A soldier pulls barbed wire on a fence to close the road before a demonstration, in front of the presidential palace in Cairo, December 4, 2012 (PhotoL Reuters)
Both opponents and supporters of President Mohamed Morsi will take to the streets on Tuesday to make their voices heard about Saturday's constitutional referendum. Ahram Online provides a brief summary of each side's goals for the day and a map of various marching routes.
Islamists mobilise for yes vote
According the Muslim Brotherhood's official web presence, Ikhwanweb, two main million-man marches are set to take place in Cairo on Tuesday to voice their support for "legitimacy."
Joining the protests are the Egyptian Board of Trustees of the Revolution, a group led by Salafist preacher Safwat Hegazy, and the Islamist Coalition, which is formed of 10 parties and forces affiliated with political Islam.
The protest is further calling on people to vote 'yes' in the constitution referendum.
However, the Salafist Nour Party, one of the members of the coalition, announced that they will not be taking part in the rallies, to have more time to mobilise the street for a 'yes' vote in the referendum on Saturday "to ensure an exit from the current phase to stability."
"We're currently touring all governorates, holding campaigns to interact with the public," Mohamed Mansour, a member of the high commission of the Nour Party told state-owned news agency MENA.
Islamists protesters are expected to assemble at Rabaa Al-Adawiya mosque and Al-Rashdan mosque, both in Nasr City, a northern suburb of Cairo.
Protests are scheduled to converge at a common venue which will be later determined by groups, "depending on certain circumstances."
Brotherhood spokesman Mahmoud Ghozlan told Ahram's Arabic website that the protesters have no intention of marching to the presidential palace, where dozens are holding a sit-in to denounce the referendum and the president's recent declaration.
Last Wednesday the Muslim Brotherhood called on its members to head to the palace to "peacefully" support the president's decisions, while opponents of the president were present at the same place.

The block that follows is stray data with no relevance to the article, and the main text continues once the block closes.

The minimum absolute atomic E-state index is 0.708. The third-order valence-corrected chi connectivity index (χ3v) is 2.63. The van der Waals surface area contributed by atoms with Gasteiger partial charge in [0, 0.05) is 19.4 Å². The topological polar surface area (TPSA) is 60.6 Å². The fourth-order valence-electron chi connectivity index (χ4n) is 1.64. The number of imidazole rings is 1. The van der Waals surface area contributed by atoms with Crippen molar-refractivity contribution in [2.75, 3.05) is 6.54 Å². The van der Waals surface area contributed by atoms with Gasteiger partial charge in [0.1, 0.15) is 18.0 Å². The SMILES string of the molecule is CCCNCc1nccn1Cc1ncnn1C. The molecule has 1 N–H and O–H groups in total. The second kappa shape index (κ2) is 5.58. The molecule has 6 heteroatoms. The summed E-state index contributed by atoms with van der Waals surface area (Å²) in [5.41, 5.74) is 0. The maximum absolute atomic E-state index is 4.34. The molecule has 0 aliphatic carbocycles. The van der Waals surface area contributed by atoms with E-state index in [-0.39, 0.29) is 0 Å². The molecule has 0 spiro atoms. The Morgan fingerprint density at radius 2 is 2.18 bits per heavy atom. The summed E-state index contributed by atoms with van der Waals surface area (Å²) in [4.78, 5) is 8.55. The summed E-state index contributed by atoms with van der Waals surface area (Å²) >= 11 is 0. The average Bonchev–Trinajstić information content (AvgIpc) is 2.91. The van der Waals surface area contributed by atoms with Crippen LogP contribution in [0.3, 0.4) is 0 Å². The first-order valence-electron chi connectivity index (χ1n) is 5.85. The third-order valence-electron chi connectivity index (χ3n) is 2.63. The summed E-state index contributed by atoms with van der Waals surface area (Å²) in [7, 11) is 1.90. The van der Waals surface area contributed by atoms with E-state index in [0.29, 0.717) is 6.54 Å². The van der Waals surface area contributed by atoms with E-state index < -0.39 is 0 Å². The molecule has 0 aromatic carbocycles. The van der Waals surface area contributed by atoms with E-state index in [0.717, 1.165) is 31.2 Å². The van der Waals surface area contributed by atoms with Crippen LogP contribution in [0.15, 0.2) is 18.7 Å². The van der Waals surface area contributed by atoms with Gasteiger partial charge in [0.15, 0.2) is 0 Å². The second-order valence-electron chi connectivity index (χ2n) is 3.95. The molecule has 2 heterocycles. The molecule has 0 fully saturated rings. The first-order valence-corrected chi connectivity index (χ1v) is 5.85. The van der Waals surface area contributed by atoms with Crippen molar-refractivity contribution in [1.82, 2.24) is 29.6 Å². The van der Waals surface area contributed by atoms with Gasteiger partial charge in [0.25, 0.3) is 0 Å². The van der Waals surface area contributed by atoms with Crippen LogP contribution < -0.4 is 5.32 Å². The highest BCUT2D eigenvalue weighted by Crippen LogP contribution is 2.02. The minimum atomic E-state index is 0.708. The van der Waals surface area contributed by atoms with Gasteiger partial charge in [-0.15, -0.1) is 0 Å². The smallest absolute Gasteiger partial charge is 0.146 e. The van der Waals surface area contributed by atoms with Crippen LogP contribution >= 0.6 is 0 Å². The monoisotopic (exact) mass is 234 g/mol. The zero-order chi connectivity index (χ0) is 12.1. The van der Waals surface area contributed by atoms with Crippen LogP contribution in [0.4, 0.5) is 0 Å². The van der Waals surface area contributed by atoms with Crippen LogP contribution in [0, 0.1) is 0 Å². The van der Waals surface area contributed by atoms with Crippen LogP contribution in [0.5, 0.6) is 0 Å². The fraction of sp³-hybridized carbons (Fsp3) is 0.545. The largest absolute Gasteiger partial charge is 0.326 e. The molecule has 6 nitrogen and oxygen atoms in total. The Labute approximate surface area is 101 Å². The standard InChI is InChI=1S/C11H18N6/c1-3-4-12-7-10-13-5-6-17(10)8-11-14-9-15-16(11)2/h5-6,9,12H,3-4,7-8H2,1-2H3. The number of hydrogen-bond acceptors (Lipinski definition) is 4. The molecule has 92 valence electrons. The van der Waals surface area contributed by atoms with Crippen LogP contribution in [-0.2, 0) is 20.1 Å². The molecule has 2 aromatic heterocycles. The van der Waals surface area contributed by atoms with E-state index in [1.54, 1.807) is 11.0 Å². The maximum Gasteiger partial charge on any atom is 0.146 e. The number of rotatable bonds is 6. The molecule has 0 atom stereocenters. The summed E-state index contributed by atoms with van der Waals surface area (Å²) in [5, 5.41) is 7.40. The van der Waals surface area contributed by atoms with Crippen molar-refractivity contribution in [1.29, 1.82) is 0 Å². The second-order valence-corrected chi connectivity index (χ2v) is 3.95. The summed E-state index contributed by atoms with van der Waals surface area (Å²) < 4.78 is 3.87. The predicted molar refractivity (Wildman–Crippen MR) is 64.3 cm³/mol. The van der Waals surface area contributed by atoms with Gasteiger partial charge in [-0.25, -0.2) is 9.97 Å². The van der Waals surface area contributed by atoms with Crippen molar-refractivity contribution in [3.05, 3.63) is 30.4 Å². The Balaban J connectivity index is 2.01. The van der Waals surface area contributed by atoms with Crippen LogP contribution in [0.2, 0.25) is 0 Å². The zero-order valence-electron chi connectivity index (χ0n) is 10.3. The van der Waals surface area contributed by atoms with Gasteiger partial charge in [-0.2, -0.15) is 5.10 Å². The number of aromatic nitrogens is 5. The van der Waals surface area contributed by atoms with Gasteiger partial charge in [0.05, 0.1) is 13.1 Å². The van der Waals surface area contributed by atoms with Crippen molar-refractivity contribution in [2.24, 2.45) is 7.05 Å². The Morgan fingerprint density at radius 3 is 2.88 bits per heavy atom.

Morsi supporters reportedly attacked the sit-in, leading to bloody clashes that left at least eight dead.
The Islamist group has claimed that the majority of those killed were members of the Brotherhood.
Muslim Brotherhood members in Upper Egypt, including Wadi Gedid, Assiut, Sohag, Qena, Luxor, and Aswan are also calling for mass protests at the Omar Makram mosque in the governorate of Assiut.
Opposition rallies supporters
Meanwhile, the presidential palace, which is around three miles away from the pro-Morsi rallies, will receive six opposition marches on Tuesday.
Marches that will leave at 4pm from Al-Nour mosque in Abbasiya, from Hadayek Al-Kobba close to Heliopolis in northern Cairo, from Al-Higaz Square in Upper Heliopolis, from Al-Anwar Al-Mohamediya mosque in Matariya suburb next to Heliopolis, and from Zaki Hussein Street in Nasr City.
The opposition are protesting the referendum on what they describe as an "unrepresentative constitution", which was drafted by an Islamist-led Constituent Assembly; they also object to the taxes rises on certain goods that were announced on Sunday but suspended several hours later by the presidency pending "further study."
"President Morsi is turning into a dictator. His speeches are fragile, not to mention that he has accused the opposition of being foreign agents," read the statement signed by several political forces, including the Socialist Popular Alliance, the Egyptian Popular Current, the Revolutionary Socialists and the Constitution Party.